Every Time Out It’s a Guess

In 1996, comic book maker Marvel filed for bankruptcy after racking up $700 million of debt and owing payments on $1 billion of bonds to investors.

During the bankruptcy proceeding, a number of studios performed their due diligence and came close to buying the company but none came closer than Sony.

Instead of buying the company outright, Sony wanted to secure the rights for the Spider-Man franchise to begin making movies about Peter Parker. Fresh out of bankruptcy and in dire need of cash, Marvel responded with a counteroffer. They offered Sony the movie rights for all of their biggest characters — Iron Man, The Black Panther, Thor, Ant-Man, etc. — for $25 million.

A young Sony exec named Yair Mandau was tasked with securing the Spider-Man rights. As told in Ben Fritz’s excellent book The Big Picture: The Fight For the Future of Moviesthis is how Mandau’s bosses responded to the offer:

It didn’t take long for them to quickly and decisively respond: no way. “Nobody gives a shit about any of the other Marvel characters, we don’t want to do that deal,” they told Landau, as if he were Jack coming home with a handful of magic beans. Their instructions to Landau, they thought, were quite simple: “Go back and do a deal for only Spider-Man.”

Shockingly, Sony ended up paying $20 million for Spider-Man alone. They could have had the rest of the Avengers for just $5 million.

That deal could have made Sony billions of dollars and made the studio the next Disney, the company that eventually purchased Marvel. Instead Marvel created a cinematic universe that would make billions.

It’s obvious with the benefit of hindsight that Sony screwed up but you can’t really blame them. Every other studio passed on those Marvel assets as well. The Avengers were sitting there for the taking but no one thought it would become the biggest movie property in history.

At the time, movie studios were printing money at the box office and DVD sales on all kinds of different movies. No one saw how this dynamic would change with the onset of streaming videos and higher quality shows on TV which cannibalized the movie industry.

It wasn’t obvious superhero movies and sequels would become the only profitable ventures. There had been a number of failures in the space so it wasn’t a foregone conclusion Iron Man and friends would do as well as they did.

William Goldman has one of the more impressive IMdB pages of any screenwriter in Hollywood. His credits include The Princess Bride, Butch Cassidy & The Sundance Kid, Misery and All the President’s Men.

In his book Adventures in the Screen TradeGoldman discussed how difficult it is to know what’s going to work in Hollywood: “Nobody knows anything…Not one person in the entire motion picture field knows for a certainty what’s going to work. Every time out it’s a guess and, if you’re lucky, an educated one.”

Just look at Quibi, the streaming service that launched with nearly $2 billion of capital and stars galore for their smartphone-only shows. They came online during a pandemic when no one had anything but time on their hands and couldn’t make it 6 months.

Predicting the future is hard because the past makes it seem easy.

In 1975, two market researchers put together a forecast of financial returns called Stocks, Bonds, Bills and Inflation for the coming 1976-2000 period using strong theoretical support and historical market data. They performed a follow-up simulation for the 1982-2001 period as well.1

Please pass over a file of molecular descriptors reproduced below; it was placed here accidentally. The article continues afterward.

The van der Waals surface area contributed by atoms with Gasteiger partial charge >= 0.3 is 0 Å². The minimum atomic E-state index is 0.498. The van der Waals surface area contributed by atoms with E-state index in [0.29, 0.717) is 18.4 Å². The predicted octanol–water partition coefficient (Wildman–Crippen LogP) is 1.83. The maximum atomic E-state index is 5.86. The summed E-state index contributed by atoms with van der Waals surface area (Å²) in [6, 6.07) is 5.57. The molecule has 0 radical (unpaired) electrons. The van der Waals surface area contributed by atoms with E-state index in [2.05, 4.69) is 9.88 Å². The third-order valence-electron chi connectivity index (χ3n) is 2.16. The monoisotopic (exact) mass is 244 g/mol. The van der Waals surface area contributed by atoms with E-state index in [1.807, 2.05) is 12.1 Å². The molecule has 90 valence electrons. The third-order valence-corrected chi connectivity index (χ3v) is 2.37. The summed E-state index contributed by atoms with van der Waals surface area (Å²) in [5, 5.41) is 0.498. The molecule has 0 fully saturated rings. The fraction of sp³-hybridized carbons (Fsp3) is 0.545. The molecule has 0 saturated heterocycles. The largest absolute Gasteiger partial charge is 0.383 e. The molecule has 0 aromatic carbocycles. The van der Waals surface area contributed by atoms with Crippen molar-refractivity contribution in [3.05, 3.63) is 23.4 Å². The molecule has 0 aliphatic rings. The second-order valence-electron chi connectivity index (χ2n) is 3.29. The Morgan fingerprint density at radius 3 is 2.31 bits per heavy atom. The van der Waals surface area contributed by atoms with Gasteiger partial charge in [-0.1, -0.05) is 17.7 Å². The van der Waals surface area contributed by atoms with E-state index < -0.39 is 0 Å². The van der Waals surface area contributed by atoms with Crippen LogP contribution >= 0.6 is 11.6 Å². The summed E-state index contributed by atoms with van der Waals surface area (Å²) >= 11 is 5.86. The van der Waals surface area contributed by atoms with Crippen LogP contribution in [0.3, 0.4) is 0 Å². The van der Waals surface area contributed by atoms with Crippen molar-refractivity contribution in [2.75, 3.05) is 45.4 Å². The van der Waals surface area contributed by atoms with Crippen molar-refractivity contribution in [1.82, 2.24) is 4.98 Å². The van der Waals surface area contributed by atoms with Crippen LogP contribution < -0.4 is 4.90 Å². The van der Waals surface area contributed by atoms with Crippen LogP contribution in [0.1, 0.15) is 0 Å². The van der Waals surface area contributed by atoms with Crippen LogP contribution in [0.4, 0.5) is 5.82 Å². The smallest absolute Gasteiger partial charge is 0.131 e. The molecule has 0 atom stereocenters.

The researchers provided forecasts the after-inflation returns for stocks, bonds and cash as well as the inflation rate itself. Here are those forecasts along with the actual results:

The stock, bond and cash expectations were far too low while the inflation forecasts were far too high.

While it would be easy to chalk this up to the folly of forecasting you also have to remember the market environment when these forecasts were made.

Markets stagnated for much of the 1970s as inflation was running rampant. By 1982, investors had just witnessed three years in a row of double-digit inflation and rising interest rates.

It looks obvious now that bonds would be in a prolonged bull market but the reason investors pushed interest rates so high was the understanding that they would still only get 2-3% on a real basis since inflation was running so high.

No one was predicting a 40 year period of disinflation and rapidly rising stock market valuations in the late-1970s or early-1980s because there were few signs this could possibly be the case.

And even as rates have been a freefall for decades, every single year people have been predicting them to rise because it seemed like there was no way they could possibly go lower:

Right now it would be easy to assume rates will stay low forever, tech stocks will always dominate, U.S. stocks will continue to beat the pants off foreign stocks and inflation will stay subdued for decades.

It’s possible these things will carry on for some time but the idea that the current state of affairs will remain in place would be a mistake. Nothing lasts forever in the markets.

Peter Bernstein once wrote:

All of history and all of life is stuffed full of the unexpected and the unthinkable. Survival as an investor over that famous long course depends from the very first on recognition that we do not know what is going to happen. We can speculate or calculate or estimate, but we can never be certain. 

Bernstein says diversification provides the only dependable way to survive the unexpected and unthinkable.

It’s also worth reminding yourself on a regular basis that nobody knows anything when it comes to the future.

Further Reading:
No One Knows What Will Happen

1I found this research in an old Peter Bernstein piece and re-created the results on my own.

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